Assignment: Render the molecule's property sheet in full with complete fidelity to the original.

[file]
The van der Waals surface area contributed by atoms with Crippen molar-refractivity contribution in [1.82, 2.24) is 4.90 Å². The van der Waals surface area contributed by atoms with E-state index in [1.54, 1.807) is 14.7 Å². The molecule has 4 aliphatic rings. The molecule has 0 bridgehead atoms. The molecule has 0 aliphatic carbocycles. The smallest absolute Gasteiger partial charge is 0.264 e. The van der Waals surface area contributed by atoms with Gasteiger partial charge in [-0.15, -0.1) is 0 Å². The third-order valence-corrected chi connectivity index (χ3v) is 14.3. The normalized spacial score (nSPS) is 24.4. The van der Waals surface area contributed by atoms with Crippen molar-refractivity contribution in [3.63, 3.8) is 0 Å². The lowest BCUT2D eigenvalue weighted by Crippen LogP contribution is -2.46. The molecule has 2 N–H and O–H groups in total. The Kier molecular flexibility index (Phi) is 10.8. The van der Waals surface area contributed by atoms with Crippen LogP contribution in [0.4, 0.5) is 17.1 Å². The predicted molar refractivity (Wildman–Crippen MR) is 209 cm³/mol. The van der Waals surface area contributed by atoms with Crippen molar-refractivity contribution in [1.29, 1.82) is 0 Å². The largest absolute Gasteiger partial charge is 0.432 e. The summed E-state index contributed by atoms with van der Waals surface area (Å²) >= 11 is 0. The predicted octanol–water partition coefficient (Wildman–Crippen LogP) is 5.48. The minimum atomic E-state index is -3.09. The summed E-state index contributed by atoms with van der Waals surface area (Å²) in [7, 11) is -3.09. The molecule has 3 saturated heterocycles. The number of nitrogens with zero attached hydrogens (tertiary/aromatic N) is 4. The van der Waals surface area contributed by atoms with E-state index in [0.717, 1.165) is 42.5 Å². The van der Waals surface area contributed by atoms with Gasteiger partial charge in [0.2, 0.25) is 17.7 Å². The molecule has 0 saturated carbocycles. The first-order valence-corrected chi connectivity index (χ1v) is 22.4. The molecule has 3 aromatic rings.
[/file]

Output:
The van der Waals surface area contributed by atoms with Crippen molar-refractivity contribution in [1.82, 2.24) is 4.90 Å². The van der Waals surface area contributed by atoms with E-state index in [1.54, 1.807) is 14.7 Å². The molecule has 4 aliphatic rings. The molecule has 0 bridgehead atoms. The molecule has 0 aliphatic carbocycles. The smallest absolute Gasteiger partial charge is 0.264 e. The van der Waals surface area contributed by atoms with Gasteiger partial charge in [-0.15, -0.1) is 0 Å². The third-order valence-corrected chi connectivity index (χ3v) is 14.3. The normalized spacial score (nSPS) is 24.4. The van der Waals surface area contributed by atoms with Crippen molar-refractivity contribution in [3.63, 3.8) is 0 Å². The lowest BCUT2D eigenvalue weighted by Crippen LogP contribution is -2.46. The molecule has 2 N–H and O–H groups in total. The Kier molecular flexibility index (Phi) is 10.8. The van der Waals surface area contributed by atoms with Crippen LogP contribution in [0.4, 0.5) is 17.1 Å². The predicted molar refractivity (Wildman–Crippen MR) is 209 cm³/mol. The van der Waals surface area contributed by atoms with Crippen molar-refractivity contribution in [1.29, 1.82) is 0 Å². The largest absolute Gasteiger partial charge is 0.432 e. The summed E-state index contributed by atoms with van der Waals surface area (Å²) >= 11 is 0. The predicted octanol–water partition coefficient (Wildman–Crippen LogP) is 5.48. The minimum atomic E-state index is -3.09. The summed E-state index contributed by atoms with van der Waals surface area (Å²) in [7, 11) is -3.09. The molecule has 3 saturated heterocycles. The number of nitrogens with zero attached hydrogens (tertiary/aromatic N) is 4. The van der Waals surface area contributed by atoms with E-state index in [0.717, 1.165) is 42.5 Å². The van der Waals surface area contributed by atoms with Gasteiger partial charge in [0.2, 0.25) is 17.7 Å². The molecule has 0 saturated carbocycles. The first-order valence-corrected chi connectivity index (χ1v) is 22.4. The molecule has 3 aromatic rings.